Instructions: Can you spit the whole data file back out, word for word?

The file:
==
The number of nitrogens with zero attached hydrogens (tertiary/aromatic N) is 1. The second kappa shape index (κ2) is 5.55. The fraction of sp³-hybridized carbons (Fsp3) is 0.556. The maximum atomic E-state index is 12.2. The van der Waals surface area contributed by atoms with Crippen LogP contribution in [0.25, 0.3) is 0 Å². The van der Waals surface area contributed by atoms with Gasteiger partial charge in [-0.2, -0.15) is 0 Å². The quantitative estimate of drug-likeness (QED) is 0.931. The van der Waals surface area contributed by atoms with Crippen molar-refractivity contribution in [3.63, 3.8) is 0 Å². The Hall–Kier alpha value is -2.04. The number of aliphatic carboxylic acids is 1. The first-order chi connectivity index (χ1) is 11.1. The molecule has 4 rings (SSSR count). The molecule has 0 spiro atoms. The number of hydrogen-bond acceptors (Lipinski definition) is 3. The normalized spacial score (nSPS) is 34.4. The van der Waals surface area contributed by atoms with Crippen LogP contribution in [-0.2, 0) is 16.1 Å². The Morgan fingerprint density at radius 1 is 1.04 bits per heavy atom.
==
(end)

The number of nitrogens with zero attached hydrogens (tertiary/aromatic N) is 1. The second kappa shape index (κ2) is 5.55. The fraction of sp³-hybridized carbons (Fsp3) is 0.556. The maximum atomic E-state index is 12.2. The van der Waals surface area contributed by atoms with Crippen LogP contribution in [0.25, 0.3) is 0 Å². The van der Waals surface area contributed by atoms with Gasteiger partial charge in [-0.2, -0.15) is 0 Å². The quantitative estimate of drug-likeness (QED) is 0.931. The van der Waals surface area contributed by atoms with Crippen molar-refractivity contribution in [3.63, 3.8) is 0 Å². The Hall–Kier alpha value is -2.04. The number of aliphatic carboxylic acids is 1. The first-order chi connectivity index (χ1) is 11.1. The molecule has 4 rings (SSSR count). The molecule has 0 spiro atoms. The number of hydrogen-bond acceptors (Lipinski definition) is 3. The normalized spacial score (nSPS) is 34.4. The van der Waals surface area contributed by atoms with Crippen LogP contribution in [-0.2, 0) is 16.1 Å². The Morgan fingerprint density at radius 1 is 1.04 bits per heavy atom.